One of the films that I watched for my Throwback Thirty was the Michael Caine and Steve Martin comedy Dirty Rotten Scoundrels. It wasn’t the worst film that I watched last year but it didn’t really make an impact. So, the news that it was being remade with Anne Hathaway and Rebel Wilson didn’t necessarily leave me feeling super excited. I’m all for getting more female leads in comedy films but why does it have to be like this? Dirty Rotten Scoundrels was itself a remake. So, The Hustle is a remake of a remake. I know it’s a bit of a cliche to say that Hollywood is out of ideas but, is Hollywood out of ideas or something? And, as much as I don’t want to sound like those awful men on the internet, I just didn’t really see what the gender switch was really going to add to the story.
I definitely watched Dumbo when I was younger but I can’t say that it was ever one of my favourites. I don’t think I ever really rewatched it. Of course, I remember the adorable elephant because it’s the cutest creature to come out of any Disney film. I remember the clown scene, the song, and, obviously, the flying. My memories of the film were that it was a really sweet but not very exciting film. We were more of a Lion King and Aladdin family. So, I wasn’t as emotionally invested in the upcoming remake as I have been with some of the others. Besides, I’m a huge Tim Burton fan. I even liked his reimagining of Alice in Wonderland. Although, I never saw the second one so I might hate that. Still, I was excited by the first look at this film. It had a great cast and it looked fantastic. And, with the dodgy history of this film, making it a bit darker or creepy. If nothing else, it’s 2019 and the idea of keeping elephants captive to perform in a circus is not exactly great.
So, I couldn’t find an appropriate film with the word “Return” in the title to review this week but, as I’m still on this October high, I have picked another great horror film. Last week I watched a parody of a classic B movie from the 50s. This week we’re celebrating a remake of one of them. The Blob was first released in 1958 starring Steve McQueen. 30 years later it was remade with Kevin Dillon. The original was a low-budget, independent film that went on to become a surprise hit. It helped that McQueen, appearing in one of his earliest roles, stood out as the star he would go on to be. The original film is everything that the science-fiction films of the 50s were known for. It became a classic horror film and it’s obvious to see why it would be on the cards to be remade. As we have seen, the 80s was a big era for horror films. The zombie uprising was still in full swing and cinema audiences were keen to be scared. It makes sense that one of the granddaddies of the genre would be near the top of the list for a remake utilising the improved special effects of the time… and that guy from Entourage.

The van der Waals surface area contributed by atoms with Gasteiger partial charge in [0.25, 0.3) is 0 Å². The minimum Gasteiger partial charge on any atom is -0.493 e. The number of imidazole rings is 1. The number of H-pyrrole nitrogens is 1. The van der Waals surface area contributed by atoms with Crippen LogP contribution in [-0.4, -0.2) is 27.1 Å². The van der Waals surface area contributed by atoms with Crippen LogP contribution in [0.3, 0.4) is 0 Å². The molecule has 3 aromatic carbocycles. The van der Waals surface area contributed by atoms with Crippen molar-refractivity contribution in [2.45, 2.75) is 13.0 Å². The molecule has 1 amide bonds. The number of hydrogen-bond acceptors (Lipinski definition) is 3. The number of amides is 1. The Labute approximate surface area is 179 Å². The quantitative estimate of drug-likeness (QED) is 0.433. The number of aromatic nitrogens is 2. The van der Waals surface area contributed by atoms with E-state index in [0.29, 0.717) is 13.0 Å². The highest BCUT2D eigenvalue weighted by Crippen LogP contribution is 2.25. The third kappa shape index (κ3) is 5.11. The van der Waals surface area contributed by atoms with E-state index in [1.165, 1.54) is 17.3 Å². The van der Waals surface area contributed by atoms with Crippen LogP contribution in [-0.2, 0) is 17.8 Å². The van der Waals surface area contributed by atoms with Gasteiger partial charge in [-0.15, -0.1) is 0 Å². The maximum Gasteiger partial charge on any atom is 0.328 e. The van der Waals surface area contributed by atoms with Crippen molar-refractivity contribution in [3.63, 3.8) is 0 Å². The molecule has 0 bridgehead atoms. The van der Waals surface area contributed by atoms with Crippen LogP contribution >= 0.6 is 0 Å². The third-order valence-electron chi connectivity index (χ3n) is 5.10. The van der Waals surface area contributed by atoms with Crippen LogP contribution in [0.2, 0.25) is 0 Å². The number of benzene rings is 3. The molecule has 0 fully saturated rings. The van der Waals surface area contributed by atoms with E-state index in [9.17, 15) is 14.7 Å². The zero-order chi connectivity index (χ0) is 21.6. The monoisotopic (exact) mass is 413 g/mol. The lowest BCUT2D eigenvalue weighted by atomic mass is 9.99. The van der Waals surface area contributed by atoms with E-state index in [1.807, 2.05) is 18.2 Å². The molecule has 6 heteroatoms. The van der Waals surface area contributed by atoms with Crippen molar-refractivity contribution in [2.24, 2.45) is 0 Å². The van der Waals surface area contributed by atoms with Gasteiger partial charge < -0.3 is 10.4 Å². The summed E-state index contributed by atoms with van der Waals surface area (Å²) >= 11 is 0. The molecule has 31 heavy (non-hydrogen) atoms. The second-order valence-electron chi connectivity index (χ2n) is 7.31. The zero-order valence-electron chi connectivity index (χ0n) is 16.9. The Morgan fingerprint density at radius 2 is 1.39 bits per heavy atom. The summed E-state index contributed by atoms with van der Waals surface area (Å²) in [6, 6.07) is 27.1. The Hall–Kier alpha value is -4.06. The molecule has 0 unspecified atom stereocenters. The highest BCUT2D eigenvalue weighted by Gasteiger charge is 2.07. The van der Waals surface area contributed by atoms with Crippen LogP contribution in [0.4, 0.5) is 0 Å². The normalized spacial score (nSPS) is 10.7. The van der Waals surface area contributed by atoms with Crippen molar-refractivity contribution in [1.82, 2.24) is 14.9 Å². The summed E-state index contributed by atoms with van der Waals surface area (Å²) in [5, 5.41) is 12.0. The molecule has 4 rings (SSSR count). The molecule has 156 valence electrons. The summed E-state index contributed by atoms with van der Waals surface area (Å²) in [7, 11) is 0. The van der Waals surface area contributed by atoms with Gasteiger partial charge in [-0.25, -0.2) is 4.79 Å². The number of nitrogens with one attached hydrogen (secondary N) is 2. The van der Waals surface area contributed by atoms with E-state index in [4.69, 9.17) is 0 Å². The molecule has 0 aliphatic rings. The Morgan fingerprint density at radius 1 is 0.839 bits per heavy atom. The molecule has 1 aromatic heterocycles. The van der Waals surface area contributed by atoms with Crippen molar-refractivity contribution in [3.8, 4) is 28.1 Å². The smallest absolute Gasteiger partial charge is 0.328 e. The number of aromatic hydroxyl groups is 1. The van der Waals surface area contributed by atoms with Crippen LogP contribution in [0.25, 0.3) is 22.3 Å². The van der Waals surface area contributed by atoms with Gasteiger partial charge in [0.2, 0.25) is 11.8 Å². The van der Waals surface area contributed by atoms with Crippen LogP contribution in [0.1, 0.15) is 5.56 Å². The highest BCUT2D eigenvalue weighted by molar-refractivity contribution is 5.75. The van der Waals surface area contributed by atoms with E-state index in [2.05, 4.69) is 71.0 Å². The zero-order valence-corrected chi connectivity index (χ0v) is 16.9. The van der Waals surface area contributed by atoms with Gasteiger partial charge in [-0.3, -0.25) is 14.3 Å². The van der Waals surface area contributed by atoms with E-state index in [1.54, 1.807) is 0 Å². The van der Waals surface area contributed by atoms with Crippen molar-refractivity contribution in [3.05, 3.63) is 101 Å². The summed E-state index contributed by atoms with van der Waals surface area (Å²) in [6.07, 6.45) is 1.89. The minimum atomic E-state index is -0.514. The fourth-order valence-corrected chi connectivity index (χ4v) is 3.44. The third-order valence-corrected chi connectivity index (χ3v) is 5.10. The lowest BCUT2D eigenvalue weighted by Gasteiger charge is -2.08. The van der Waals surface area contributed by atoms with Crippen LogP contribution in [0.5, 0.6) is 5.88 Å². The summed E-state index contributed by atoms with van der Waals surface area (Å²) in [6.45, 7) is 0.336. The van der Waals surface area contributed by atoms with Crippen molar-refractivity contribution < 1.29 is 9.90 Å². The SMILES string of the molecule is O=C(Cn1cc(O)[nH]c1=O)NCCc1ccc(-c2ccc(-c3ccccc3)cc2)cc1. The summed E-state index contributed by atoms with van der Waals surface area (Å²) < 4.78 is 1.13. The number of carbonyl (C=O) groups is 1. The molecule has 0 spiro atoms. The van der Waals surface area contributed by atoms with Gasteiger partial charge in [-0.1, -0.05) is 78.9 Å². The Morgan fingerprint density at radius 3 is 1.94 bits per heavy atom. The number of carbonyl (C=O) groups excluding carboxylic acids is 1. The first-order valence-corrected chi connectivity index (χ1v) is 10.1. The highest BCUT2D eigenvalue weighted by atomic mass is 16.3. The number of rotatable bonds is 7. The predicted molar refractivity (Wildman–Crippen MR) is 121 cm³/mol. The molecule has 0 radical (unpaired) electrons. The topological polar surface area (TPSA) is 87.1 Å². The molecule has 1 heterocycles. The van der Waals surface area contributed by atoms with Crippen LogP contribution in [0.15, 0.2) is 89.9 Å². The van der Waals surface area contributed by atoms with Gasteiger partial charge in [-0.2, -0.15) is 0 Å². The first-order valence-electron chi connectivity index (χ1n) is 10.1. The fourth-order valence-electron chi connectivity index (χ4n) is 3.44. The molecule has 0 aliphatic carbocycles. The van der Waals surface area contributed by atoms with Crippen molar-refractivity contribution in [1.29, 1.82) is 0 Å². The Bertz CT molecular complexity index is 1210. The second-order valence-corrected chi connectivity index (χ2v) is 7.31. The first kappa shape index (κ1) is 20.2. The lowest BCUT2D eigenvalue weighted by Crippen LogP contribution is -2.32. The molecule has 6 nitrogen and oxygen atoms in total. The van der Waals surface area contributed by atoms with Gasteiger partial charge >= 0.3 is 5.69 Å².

Steven Soderbergh’s remake of the 1960 Rat Pack film was a great film. Featuring a cast of big names and possessing an even bigger sense of fun, it was something I enjoyed watching again and again. Then the series went downhill thanks to the release of Ocean’s 12 and had a slight improvement with the final installment Ocean’s 13. Soderbergh was adamant that neither he or George Clooney wanted to carry on with the films but that didn’t stop the rumours of a gender-swap reboot. Now, I’m all for female centric films but was there really anything to add to this series? Soderbergh’s trilogy proved that it was an area that you couldn’t really get very innovative with so would we literally just see the same film but with females in the male roles? The cast list was sensational and exciting. Cate Blanchett, Mindy Kaling, Sandra Bullock, Helena Bonham Carter. Love them all. Anne Hathaway? She’s had her moments alongside her undeserving Oscar wins. Rihanna? I guess. So I was there. Really, I was just secretly glad that Leslie Jones wasn’t here in the Bernie Mack role. We’ve seen where that gets us in Ghostbusters.
I’m starting to get to the point with my TBT film jar where the fun films are getting fewer and the more serious ones are piling up. It will mean that I will finally get to see some of the classics of the 80s that I’ve always put off but it also means I’ll have to be in the right frame of mind when I watch them. Today I don’t think I could have handled anything other than this light-hearted crime caper. It’s been my day off and I’ve been super lazy all day. So lazy, in fact, that I fell asleep during my initial viewing of this film and missed a good chunk of the story. Once I’d been revitalised by my nap I went back and finished it properly. I don’t think my inability to stay awake was caused by the film itself. More the fact that my bastard body clock refuses to let me sleep in when I’m not working. The problem with working 7am shifts during the week means I’ve not had a proper lie in for years. I miss my uni days when I could genuinely sleep in all morning and not give a shit. Also, back in those days, because I had so little contact time, I could watch at least 3 films in one day.